The congressman also said he watched the British Parliament vote against a Syria strike "with some trepidation."

"Obviously those of us who serve in the Congress watched what the House of Commons did with some trepidation. The UK has always been at our side when we've undertaken these things, and this time, they're not, so there's a lot of questions about that," he said.

Longtime Democratic Rep. Sander Levin said he was a "yes" and expressed confidence that a majority of Congress would agree with him and will "step up to the plate."

"I've been here over 30 years, I think now and then we can go beyond politics, and this is one time we need to do this," the Michigan Democrat said.

Asked if he's aware of how a U.S. military involvement might end in Syria, Levin said, "I don't think anybody's quite sure, but I think we know where we need to start."

- CNN's Alison Harding contributed to this report.

Filed under: Congress • Syria
soundoff (222 Responses)
  1. Dixie

    Given the diplomatic climate in the world we do not have a choice. The inaction and weakness shown is hurting our country. Get to the hill and vote already and don't mess up. We have a huge mess to clean up. Crediblity is really low now and must be corrected at all costs.

    September 1, 2013 02:55 pm at 2:55 pm |
  2. omeany

    I thought the GOP said we can't afford Obama Care? If we can't afford to help our own citizens get affordable health care do we always seem to have the money for military action? How about we keep our money and invest it in our own country's needs?

    September 1, 2013 03:07 pm at 3:07 pm |
  3. spanglisg

    No to syria is the application of the Agenda 21 diminution of population by self determination of a country, by the way the agenda 21 is being apply by the Adm. Obama..The truth will set you free

    September 1, 2013 03:33 pm at 3:33 pm |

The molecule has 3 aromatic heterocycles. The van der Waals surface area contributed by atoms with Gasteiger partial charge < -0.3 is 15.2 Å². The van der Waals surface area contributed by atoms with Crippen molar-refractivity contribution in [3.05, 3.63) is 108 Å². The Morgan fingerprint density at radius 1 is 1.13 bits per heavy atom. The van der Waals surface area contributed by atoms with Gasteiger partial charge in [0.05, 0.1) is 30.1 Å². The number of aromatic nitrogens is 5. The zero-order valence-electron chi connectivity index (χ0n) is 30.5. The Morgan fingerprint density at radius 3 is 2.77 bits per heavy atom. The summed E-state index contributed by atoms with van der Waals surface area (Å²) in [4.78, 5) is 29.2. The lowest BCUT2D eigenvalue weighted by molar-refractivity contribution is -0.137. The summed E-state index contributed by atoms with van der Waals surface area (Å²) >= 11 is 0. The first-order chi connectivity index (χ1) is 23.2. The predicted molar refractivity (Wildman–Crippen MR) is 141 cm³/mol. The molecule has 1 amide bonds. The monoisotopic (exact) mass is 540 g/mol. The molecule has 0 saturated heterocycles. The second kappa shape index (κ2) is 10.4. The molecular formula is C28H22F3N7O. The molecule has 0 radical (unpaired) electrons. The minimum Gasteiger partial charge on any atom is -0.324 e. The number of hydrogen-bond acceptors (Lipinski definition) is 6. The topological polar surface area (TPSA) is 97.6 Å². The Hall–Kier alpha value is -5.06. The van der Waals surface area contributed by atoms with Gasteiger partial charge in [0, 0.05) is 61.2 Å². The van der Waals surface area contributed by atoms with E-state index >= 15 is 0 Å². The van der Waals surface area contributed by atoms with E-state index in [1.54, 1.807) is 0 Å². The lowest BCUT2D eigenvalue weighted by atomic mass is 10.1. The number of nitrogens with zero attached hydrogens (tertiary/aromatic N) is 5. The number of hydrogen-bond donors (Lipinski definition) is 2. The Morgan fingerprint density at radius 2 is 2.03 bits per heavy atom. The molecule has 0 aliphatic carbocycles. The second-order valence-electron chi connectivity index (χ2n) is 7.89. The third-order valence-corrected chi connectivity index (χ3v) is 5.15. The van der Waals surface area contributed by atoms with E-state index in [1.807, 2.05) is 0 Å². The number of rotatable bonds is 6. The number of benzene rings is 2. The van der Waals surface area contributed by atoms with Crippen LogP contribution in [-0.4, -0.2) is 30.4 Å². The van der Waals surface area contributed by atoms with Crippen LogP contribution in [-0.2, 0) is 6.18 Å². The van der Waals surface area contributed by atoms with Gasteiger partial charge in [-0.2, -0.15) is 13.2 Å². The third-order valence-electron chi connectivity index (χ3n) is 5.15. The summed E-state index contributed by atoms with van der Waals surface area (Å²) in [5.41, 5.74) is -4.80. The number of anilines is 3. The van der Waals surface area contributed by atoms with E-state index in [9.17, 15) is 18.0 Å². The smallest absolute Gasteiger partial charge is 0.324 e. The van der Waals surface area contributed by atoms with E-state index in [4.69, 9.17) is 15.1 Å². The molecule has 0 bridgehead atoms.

4. Thomas

    Thats a goot signe !

    When will they be finished playing golf to decide ?

    September 1, 2013 03:47 pm at 3:47 pm |
  5. Name jk. Sfl. GOP conservatives,the garbage of America.

    The GOP teatrolls in congress will try to embarrass president Obama on this issue, Obama is trying to get more support fro a disfunctional GOP house of reps and now we will see how bad the GOP is before the 2014 midterms when the American voters are going to clean house on the GOP garbage of America party!!!! Obama is going to do it anyway and doesn't need their approval anyway. I think he's trying to show how screwed up the GOP really is!!!!!

    September 1, 2013 04:00 pm at 4:00 pm |
  6. hold on tight, it is about to get bumpy

    So Obama shoots off his mouth about crossing red lines during an election,and now he turns to Congress for cover from his mistake? He already stated he doesn't need Congress to act. Why this charade? He wants to now say Congress gave him approval when this whole thing blows up in his face. Obama proves himself to nothing by an empty suit non-leader more and more this each passing day. He has turned himself, the Presidency and this country into a laughing stock around the world. To call him a paper tiger is an insult to paper tigers.

    September 1, 2013 04:08 pm at 4:08 pm |
  7. rla

    Dream on this is a slam dunk NO-- Even congress is not ignorant enough to give this president a go to start a war for absolutely no reason that can be traced to the constitution